• Thanks Melissa, maybe it’s more a personal preference thing than a cultural thing – unless the term Hire Car is from the US and has permeated the global consciousness through the medium of TV & Film! Thanks for signing up, great to have you on board :-)

      Reply
  4. I will always remember my first day of working in Canada in 1979. I was sent downstairs to the coffee shop to buy coffee and muffins. I looked high and low for “muffins” but all I could find were “buns” ;) Returning without them, a patient but amused colleague had to take me back down again and explain what “muffins” were in Canada.

    Reply
    • Hi Julie, thanks for the anecdote, I can imagine the mirth having experienced it a few times myself when a linguistic perplexity has occurred. But this is a new one on me – please explain, are the buns plain or the currant variety and called muffins? Or are muffins known as buns? I have noticed that people here often eat muffins cut open with butter spead on them, that was an eye-opener. They seem to be viewed more as a type of bread than a little cake. :-S

      Reply
      • Muffins are different from English buns. They’re usually made with oil, rather than butter or margarine and should be less sweet, although as you have observed there’s far too much sugar in most things here. And yes, some people do butter them, but then some Brits put butter on fruit cake and cheese with apple pie!

        Reply
        • Good point – I have been known to put butter on certain “loaf” cakes myself, but, Apple pie with cheese??!! I have a Belgian friend who advocates cheese and jam (blackcurrent works wonderfully – don’t knock it til you’ve tried it!) but cheese with apple pie is something I have never heard of!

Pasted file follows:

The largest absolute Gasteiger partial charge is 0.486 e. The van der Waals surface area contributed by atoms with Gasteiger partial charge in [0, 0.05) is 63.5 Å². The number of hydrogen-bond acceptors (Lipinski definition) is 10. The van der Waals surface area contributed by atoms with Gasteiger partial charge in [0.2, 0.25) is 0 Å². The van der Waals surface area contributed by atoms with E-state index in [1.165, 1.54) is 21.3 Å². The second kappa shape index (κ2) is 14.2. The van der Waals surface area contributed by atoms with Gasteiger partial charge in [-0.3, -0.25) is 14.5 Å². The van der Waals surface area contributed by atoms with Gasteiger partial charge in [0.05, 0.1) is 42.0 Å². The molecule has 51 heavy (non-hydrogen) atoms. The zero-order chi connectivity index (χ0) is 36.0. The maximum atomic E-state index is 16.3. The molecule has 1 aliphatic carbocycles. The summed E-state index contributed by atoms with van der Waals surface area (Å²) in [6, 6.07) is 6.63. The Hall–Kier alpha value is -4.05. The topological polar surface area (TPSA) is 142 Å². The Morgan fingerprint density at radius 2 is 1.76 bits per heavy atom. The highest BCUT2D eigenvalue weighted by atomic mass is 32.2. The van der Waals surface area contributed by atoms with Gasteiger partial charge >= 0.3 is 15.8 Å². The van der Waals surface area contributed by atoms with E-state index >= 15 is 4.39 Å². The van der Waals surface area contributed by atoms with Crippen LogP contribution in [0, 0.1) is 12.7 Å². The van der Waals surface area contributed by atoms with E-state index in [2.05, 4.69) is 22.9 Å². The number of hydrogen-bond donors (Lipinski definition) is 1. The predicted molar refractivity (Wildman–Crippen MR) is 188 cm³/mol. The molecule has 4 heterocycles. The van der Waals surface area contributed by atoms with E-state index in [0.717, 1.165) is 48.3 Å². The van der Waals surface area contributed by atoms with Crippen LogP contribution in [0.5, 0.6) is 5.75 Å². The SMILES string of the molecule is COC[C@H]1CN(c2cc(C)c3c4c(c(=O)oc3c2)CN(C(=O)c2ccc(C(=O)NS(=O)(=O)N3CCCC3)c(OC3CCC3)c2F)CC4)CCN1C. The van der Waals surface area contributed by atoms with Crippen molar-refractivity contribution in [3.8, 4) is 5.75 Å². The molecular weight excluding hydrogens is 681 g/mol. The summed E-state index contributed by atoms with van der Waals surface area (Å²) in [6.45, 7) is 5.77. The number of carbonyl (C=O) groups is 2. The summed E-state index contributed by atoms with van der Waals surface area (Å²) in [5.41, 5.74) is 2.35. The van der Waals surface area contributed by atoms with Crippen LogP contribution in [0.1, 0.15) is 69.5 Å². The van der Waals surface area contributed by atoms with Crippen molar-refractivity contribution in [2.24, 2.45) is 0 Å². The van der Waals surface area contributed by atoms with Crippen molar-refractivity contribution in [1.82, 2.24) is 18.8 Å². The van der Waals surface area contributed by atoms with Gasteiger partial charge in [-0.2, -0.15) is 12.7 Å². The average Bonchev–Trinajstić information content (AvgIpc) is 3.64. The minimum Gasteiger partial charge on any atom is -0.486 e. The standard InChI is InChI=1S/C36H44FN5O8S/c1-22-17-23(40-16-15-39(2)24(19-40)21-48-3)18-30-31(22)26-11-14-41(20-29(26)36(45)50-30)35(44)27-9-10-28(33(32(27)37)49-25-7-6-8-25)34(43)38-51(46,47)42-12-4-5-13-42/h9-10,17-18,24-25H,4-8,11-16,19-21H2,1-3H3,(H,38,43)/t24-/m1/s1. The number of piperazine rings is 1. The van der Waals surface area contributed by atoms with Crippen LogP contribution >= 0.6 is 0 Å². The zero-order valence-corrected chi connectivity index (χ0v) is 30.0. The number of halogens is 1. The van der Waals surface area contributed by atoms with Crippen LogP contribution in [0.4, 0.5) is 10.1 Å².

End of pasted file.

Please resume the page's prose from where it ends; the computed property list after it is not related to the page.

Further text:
Reply
  5. Must just be my Yorkshire relatives, lol!

    Reply
    • They have been known to do things a little differently “up North”! ;-)

      Reply
  6. Very interesting info !Perfect just what I was searching for!

    Reply
  7. Thanks for the pingback, your rendition of a Scot made me smile! Oh, and loved the Dublish version of the 3 Little Bigs!!!!!

    Reply

Trackbacks/Pingbacks

  1. I’m leaving…. in 6 months | expatlogue - [...] reading confirmed it scored high on Education and Healthcare, there was no new language to learn (or so we …
  2. English As She Is Spoke* « ExpatriateLife - [...] here from an English speaking country (the UK).  Aisha, a more recent arrival, wrote a great blog post listing …
  3. The Supermarket Experience | expatlogue - [...] first is the language difference. Many of them are covered in an earlier post on this blog called English/Canuck Dictionary, things …
  4. A is for Awesome | expatlogue - [...] present day – phat, sick If you’d like some more help with Canadian verbiage, have a look at …

Submit a Comment

Your email address will not be published. Required fields are marked *

You may use these HTML tags and attributes: <a href="" title=""> <abbr title=""> <acronym title=""> <b> <blockquote cite=""> <cite> <code> <del datetime=""> <em> <i> <q cite=""> <strike> <strong>

CommentLuv badge